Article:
Actor Corin Redgrave dies

Actor Corin Redgrave has died at the age of 70, his family said today.

The actor, who is known for his stage, TV and film work, died today surrounded by his family after being taken ill in the early hours of Sunday morning.

A statement issued by Redgrave's wife, Kika Markham, and family said: "Corin Redgrave has died today. He was taken ill at home in the early hours of Sunday morning.

"He died very peacefully surrounded by his family. We will miss him so very much."









A member of the famous acting dynasty, Redgrave was brother to Vanessa and Lynn Redgrave and the son of actor and director Michael Redgrave.

His daughter, from his first marriage to Deirdre Hamilton-Hill, is the actress Jemma Redgrave. Redgrave also had three sons.



He was uncle to film and TV star Joely Richardson and to Natasha Richardson, who died last year following a ski accident.



Redgrave notched up an impressive series of theatre roles, appearing at the National Theatre and the RSC among others.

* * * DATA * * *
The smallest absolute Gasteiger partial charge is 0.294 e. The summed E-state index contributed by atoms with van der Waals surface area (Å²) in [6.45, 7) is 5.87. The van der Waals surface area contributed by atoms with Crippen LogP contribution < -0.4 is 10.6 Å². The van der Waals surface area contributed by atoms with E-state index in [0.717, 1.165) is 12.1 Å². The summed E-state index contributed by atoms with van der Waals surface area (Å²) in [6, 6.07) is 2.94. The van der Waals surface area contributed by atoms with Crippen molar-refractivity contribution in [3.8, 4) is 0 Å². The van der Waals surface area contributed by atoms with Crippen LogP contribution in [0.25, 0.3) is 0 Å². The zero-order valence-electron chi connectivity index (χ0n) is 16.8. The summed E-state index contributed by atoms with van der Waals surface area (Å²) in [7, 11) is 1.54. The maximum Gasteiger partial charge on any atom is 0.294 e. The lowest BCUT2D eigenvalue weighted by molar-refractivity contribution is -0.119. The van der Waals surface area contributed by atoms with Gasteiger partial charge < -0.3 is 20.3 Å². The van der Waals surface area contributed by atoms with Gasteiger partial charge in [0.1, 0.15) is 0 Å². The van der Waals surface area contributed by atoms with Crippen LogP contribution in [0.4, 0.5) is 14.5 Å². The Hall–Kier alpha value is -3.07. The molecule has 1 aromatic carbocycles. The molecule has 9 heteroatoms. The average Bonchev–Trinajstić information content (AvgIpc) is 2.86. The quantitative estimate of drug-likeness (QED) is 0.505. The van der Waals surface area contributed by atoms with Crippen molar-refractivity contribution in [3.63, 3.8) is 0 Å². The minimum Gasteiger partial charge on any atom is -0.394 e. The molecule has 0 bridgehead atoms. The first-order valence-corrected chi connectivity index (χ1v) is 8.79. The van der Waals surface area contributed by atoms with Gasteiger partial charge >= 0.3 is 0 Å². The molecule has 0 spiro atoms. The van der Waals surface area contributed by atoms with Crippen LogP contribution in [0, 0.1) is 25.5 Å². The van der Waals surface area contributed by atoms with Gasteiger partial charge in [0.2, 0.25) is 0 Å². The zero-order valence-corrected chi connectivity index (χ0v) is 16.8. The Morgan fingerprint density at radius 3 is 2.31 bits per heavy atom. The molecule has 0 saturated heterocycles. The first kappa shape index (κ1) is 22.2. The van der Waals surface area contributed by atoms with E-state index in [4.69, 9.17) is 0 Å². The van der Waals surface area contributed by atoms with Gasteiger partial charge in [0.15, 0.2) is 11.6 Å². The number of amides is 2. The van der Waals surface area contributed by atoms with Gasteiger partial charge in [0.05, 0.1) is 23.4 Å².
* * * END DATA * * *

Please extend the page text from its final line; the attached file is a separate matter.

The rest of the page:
His film roles included Hamish in Four Weddings And A Funeral and Cornwall in Excalibur.



TV credits included, most recently, The Turn Of The Screw last year and The Girl In The Cafe in 2005.



In recent years he also appeared in episodes of Spooks, Shameless, Foyle's War and Trial And Retribution.



Redgrave was diagnosed with prostate cancer in 2000.













Redgrave was also known for his political activism, embracing Marxism and campaigning against the Guantanamo Bay detentions.

He co-founded the Guantanamo Human Rights Commission with sister Vanessa to campaign for justice for those kept at the camp.



Redgrave won a Laurence Olivier award for his performance as Boss Whalen in the Tennessee Williams play Not About Nightingales in 1998.



He first appeared on stage at the Royal Court in 1961 in a production of A Midsummer Night's Dream, while his first film was the Oscar-winning A Man for All Seasons (1966).



Other film credits included Enduring Love, To Kill A King, In The Name Of The Father, and Enigma.



His early TV roles also included Octavius in a production of Antony And Cleopatra in 1974.



He also appeared as Old Jolyon in a remake of The Forsyte Saga in 2002.



Redgrave's family said they would "like to thank St George's Hospital (in London) for their care in his last few days".

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